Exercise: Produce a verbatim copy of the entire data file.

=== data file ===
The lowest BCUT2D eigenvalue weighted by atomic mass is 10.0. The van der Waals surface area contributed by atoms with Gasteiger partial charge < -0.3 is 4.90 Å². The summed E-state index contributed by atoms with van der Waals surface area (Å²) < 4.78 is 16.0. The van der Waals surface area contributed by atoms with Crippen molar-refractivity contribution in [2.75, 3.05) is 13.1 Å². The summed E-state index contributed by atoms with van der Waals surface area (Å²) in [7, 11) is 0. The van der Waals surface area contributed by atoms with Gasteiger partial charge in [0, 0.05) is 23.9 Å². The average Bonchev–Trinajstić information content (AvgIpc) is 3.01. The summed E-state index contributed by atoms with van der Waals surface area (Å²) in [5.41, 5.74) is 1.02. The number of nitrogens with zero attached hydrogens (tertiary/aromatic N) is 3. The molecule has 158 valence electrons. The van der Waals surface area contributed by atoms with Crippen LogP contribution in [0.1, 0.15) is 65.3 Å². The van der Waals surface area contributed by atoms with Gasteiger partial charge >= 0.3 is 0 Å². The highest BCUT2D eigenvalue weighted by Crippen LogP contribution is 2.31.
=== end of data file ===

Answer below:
The lowest BCUT2D eigenvalue weighted by atomic mass is 10.0. The van der Waals surface area contributed by atoms with Gasteiger partial charge < -0.3 is 4.90 Å². The summed E-state index contributed by atoms with van der Waals surface area (Å²) < 4.78 is 16.0. The van der Waals surface area contributed by atoms with Crippen molar-refractivity contribution in [2.75, 3.05) is 13.1 Å². The summed E-state index contributed by atoms with van der Waals surface area (Å²) in [7, 11) is 0. The van der Waals surface area contributed by atoms with Gasteiger partial charge in [0, 0.05) is 23.9 Å². The average Bonchev–Trinajstić information content (AvgIpc) is 3.01. The summed E-state index contributed by atoms with van der Waals surface area (Å²) in [5.41, 5.74) is 1.02. The number of nitrogens with zero attached hydrogens (tertiary/aromatic N) is 3. The molecule has 158 valence electrons. The van der Waals surface area contributed by atoms with Crippen LogP contribution in [0.1, 0.15) is 65.3 Å². The van der Waals surface area contributed by atoms with Gasteiger partial charge >= 0.3 is 0 Å². The highest BCUT2D eigenvalue weighted by Crippen LogP contribution is 2.31.